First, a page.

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For Sale: Red Elvis Christmas Album Offered for $30,000

Source: eBay

In 1957, an engineer at the RCA plant in New Jersey where "Elvis' Christmas Album" was being pressed made himself a very special souvenir. He used the red vinyl normally reserved for classical albums to press a copy of the new Elvis Presley record.

Four decades later, the red record made its way from that retiring engineer to a dealer, who auctioned it to the present owner for a record sum.

That album (and its documentation, including a signed affidavit from the original owner and his 1957 W-2s from the RCA plant) has been put on sale on eBay by the owner, the Rev. Steven Banas, with a buy-it-now price of $29,999.99. The sale is scheduled to end at 3:30 p.m. EST Thursday.

"I am simply selling off the majority of my rare collection in order to become debt-free and focus more time on ministry and mission work," said Banas, a Southern Baptist minister and a longtime collector from Reeds Spring, Mo.


Elvis Presley and Santa Claus
Michael Ochs Archives | Getty Images

Does this record command a $30,000 price tag? Banas' listing says this record's unique pedigree makes it the rarest record in the world.

"It's not one of a kind, it's not the rarest Elvis out there, and certainly not the rarest in the world," said John Tefteller, owner ofWorld's Rarest Records, who's been collecting for 40 years. Tefteller was offered the red vinyl Christmas album years back when it first surfaced on the market, and at the time he learned there was at least one, maybe two other copies. Later, Banas offered to sell him the record.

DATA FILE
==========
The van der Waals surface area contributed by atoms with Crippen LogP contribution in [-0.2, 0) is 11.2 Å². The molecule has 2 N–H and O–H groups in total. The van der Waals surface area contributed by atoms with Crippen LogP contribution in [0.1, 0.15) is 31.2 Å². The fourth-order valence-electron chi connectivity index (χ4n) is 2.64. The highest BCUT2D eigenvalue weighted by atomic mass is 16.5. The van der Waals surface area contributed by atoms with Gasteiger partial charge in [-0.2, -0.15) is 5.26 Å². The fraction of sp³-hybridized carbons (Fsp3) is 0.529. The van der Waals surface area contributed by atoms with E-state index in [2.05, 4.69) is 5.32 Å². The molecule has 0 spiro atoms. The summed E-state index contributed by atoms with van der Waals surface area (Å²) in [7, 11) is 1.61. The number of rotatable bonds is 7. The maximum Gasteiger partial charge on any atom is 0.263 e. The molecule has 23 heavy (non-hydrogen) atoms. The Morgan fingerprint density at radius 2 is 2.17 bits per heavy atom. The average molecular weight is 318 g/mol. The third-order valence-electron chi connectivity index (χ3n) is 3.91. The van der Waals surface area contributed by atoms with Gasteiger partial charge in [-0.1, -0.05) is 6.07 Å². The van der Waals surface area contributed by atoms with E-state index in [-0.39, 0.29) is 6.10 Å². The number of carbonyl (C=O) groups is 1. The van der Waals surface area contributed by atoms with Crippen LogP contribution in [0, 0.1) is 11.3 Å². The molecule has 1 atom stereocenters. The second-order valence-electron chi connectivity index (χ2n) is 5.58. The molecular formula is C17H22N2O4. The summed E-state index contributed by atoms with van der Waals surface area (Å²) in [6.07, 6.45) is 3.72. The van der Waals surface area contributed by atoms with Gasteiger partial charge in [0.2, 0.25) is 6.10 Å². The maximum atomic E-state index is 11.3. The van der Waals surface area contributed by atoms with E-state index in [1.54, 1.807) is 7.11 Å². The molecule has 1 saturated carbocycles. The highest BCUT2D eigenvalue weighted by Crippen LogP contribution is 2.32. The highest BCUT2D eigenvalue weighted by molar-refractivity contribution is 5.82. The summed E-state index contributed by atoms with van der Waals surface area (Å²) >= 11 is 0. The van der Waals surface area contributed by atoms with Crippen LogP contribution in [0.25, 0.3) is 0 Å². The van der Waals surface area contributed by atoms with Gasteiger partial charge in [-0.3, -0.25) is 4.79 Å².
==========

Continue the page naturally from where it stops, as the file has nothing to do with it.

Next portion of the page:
"I would consider paying $10,000," said Tefteller, "but he's not going to do that, [Banas] paid $15,000. I would guess there are people that are offering him $5,000 – $10,000 and that's where it's going to sit. I think he would be lucky to recoup his original investment."

The rarest Elvis record in Tefteller's estimation is the one-off acetate of the song "My Happiness" he cut for his mother in 1953.

While some of the Sun Records Elvis singles from 1954 and 1955 are going up in value, in general, "the market for Elvis has not gone up the last 20-30 years. It's gone down," Tefteller said. "Elvis was selling huge amounts of records, and there's just not enough buyers absorbing all the copies that are flooding the market as that generation is dying off or retiring and deciding to sell off their records."

Banas' other current Elvis auctions include a set of colored vinyl singles with a buy-it-now" price of $11,495, an "ultra rare" Elvis and Jaye P. Morgan double gatefold LP with a buy-it-now price of $9,999.95, and a Japanese CD offered at $899.99.

Banas declined to comment about how he arrived at his price. He said his sales over the past year have been fair, due to the economy. "I am just happy to break even on many of the items that I collected."

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